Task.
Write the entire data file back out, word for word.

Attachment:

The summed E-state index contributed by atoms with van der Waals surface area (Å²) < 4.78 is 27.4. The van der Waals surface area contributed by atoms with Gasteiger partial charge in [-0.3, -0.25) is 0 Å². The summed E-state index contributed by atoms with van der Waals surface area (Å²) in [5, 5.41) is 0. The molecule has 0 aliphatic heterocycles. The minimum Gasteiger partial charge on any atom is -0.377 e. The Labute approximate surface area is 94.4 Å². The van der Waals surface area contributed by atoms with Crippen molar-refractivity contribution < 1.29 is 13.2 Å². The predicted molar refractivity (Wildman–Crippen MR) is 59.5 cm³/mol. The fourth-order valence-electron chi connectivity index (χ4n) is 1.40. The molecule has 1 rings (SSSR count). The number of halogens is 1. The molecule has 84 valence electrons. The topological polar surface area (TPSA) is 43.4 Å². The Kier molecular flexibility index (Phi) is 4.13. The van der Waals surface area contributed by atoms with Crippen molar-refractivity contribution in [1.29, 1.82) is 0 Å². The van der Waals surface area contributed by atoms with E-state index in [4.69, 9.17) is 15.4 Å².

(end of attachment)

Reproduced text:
The summed E-state index contributed by atoms with van der Waals surface area (Å²) < 4.78 is 27.4. The van der Waals surface area contributed by atoms with Gasteiger partial charge in [-0.3, -0.25) is 0 Å². The summed E-state index contributed by atoms with van der Waals surface area (Å²) in [5, 5.41) is 0. The molecule has 0 aliphatic heterocycles. The minimum Gasteiger partial charge on any atom is -0.377 e. The Labute approximate surface area is 94.4 Å². The van der Waals surface area contributed by atoms with Crippen molar-refractivity contribution < 1.29 is 13.2 Å². The predicted molar refractivity (Wildman–Crippen MR) is 59.5 cm³/mol. The fourth-order valence-electron chi connectivity index (χ4n) is 1.40. The molecule has 1 rings (SSSR count). The number of halogens is 1. The molecule has 84 valence electrons. The topological polar surface area (TPSA) is 43.4 Å². The Kier molecular flexibility index (Phi) is 4.13. The van der Waals surface area contributed by atoms with Crippen molar-refractivity contribution in [1.29, 1.82) is 0 Å². The van der Waals surface area contributed by atoms with E-state index in [4.69, 9.17) is 15.4 Å².